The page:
First, let us define a Mutual fund; In a nutshell, a mutual fund is a collection of multiple stocks and bonds and other investments. Basically, an investment firm starts a fund by going out to the stock market and buying a bunch of different shares of companies and various different bonds or some combination thereof. They then sell shares of their funds to you through your company (and out on the stock market).
You start your job and your company tells you to join their 401k plan. For example, my company uses Vanguard (an investment firm), however, their are many more large investment firms used across the country like Fidelity and American Funds. Now, Vanguard has gone out and built a bunch of different funds that invest in very different things. For example, one fund might invest heavily in technology stocks (like Google, or Yahoo!), while another fund may be invested in international food markets, while another fund may be invested in utility companies.
You must decide it’s a great idea to join the company plan as you will defer a portion of your taxes and make free money. It’s not really a hard choice though, with automated deductions you’ll never know the money is gone.
You are then given a list you are supposed to choose from, of different funds. This is where it get’s tricky. What are the major types of funds? What funds should you buy? How to decide what funds are best? Should you choose the growth, value, index, bond, some other fund, or a combination thereof? Don’t worry, we’ll make some sense of this now.
The different major types of funds offered are Stocks, Bonds, and Money Market funds (Cash). Looks familiar huh? We talked about these in previous lessons.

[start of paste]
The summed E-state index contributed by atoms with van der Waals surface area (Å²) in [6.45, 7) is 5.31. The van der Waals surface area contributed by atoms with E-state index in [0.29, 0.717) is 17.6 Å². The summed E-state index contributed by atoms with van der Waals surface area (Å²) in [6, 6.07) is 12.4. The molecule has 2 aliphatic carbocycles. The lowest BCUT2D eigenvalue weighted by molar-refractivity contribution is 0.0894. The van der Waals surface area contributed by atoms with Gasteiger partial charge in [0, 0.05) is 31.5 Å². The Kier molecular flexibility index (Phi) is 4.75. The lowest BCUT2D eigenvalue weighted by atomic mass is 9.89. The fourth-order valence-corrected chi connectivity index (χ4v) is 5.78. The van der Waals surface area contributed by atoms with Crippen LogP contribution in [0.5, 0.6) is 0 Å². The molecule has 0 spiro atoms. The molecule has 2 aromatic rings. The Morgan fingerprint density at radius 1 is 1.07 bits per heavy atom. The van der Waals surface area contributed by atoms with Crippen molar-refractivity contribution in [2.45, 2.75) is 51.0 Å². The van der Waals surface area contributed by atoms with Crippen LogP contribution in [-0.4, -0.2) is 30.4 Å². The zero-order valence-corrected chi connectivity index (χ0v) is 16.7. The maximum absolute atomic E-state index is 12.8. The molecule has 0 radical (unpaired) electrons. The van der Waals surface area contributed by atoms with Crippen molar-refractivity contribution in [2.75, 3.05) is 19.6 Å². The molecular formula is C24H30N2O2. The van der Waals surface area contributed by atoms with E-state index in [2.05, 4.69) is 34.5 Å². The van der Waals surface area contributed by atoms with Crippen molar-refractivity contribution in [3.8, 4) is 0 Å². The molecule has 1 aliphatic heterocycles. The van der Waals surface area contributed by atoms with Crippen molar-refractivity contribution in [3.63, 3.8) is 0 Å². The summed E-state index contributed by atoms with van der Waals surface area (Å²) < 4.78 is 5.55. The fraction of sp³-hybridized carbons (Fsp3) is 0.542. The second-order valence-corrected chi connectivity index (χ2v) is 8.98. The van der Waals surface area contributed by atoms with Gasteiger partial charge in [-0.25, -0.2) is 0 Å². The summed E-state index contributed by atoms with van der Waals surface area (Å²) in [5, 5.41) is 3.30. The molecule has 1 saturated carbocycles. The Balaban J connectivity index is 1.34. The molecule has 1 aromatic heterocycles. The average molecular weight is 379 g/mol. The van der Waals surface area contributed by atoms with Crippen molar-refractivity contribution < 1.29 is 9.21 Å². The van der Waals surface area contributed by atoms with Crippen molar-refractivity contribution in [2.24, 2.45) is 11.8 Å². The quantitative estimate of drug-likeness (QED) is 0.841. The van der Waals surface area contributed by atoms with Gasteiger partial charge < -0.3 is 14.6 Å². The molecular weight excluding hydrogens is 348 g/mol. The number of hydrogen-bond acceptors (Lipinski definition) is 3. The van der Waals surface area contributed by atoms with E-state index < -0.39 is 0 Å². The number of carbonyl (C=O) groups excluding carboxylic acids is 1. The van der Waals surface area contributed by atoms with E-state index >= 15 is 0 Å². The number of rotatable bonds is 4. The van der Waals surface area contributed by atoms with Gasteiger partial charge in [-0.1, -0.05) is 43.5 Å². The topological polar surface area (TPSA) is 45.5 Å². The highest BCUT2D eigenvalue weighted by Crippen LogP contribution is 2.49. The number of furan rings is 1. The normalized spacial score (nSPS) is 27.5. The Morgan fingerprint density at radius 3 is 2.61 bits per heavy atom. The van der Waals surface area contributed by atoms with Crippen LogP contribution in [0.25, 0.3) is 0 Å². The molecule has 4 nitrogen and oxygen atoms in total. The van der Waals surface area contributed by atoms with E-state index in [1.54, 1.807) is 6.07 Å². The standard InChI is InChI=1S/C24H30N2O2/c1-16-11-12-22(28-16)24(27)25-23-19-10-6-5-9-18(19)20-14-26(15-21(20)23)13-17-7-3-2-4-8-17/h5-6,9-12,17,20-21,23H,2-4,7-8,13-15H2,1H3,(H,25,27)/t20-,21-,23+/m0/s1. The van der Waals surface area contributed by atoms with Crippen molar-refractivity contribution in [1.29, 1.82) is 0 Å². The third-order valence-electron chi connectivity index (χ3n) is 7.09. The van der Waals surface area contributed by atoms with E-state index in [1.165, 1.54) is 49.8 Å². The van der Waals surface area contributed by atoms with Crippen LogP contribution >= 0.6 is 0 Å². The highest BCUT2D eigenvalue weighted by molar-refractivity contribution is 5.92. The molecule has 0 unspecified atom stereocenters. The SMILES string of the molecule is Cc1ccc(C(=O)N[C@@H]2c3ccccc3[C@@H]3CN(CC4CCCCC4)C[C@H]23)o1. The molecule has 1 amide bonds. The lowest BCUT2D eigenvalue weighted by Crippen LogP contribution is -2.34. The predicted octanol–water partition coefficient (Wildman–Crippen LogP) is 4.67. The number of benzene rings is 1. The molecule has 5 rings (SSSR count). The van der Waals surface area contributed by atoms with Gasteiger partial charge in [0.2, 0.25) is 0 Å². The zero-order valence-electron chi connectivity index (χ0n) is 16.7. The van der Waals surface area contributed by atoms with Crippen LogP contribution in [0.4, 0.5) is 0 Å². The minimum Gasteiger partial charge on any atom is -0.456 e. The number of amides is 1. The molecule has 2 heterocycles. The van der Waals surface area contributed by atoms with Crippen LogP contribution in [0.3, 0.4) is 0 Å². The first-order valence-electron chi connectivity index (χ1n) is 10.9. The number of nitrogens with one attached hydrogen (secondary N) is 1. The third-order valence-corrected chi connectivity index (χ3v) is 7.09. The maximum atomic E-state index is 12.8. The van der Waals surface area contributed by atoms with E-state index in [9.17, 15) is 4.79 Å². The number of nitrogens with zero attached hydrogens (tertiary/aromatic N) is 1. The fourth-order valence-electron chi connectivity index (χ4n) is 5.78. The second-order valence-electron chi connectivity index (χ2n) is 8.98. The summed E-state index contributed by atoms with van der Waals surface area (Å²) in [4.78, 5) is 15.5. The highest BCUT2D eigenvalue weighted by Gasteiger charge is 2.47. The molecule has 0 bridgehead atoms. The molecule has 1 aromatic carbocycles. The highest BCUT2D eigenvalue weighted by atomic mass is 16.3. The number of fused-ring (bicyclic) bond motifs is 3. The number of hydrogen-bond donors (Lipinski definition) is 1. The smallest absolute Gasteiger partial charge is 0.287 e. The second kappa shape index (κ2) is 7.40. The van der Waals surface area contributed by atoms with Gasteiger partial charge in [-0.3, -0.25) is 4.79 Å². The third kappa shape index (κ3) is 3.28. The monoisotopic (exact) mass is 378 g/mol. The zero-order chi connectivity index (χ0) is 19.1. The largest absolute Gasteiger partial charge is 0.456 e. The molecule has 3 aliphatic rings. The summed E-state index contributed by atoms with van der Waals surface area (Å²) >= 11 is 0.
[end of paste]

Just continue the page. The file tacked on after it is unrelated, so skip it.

Stock funds are wide and varied based upon economic sectors and geography.
Bond funds consist of various types of government, municipal, and corporate debt obligations (meaning they are additional ways for organizations to raise money for one reason or other.
Money Market funds invest in things mentioned in previous lessons, like CD’s offered by banks along with savings accounts. These are easily converted back to cash, however, they have a hard time keeping up with inflation (meaning the interest you are given for investing in them may be less than the dollars devaluation).
In the nest lessons, we will discuss in greater detail the different types of Bonds offered by your 401k.
But before that, our next lesson will discuss in greater detail the different types of mutual funds (load and no-load) and how you can save money (thus allowing you to invest more) by going with no-load funds. Mutual funds detailed discusses in depth the various types of funds offered by all mutual funds.
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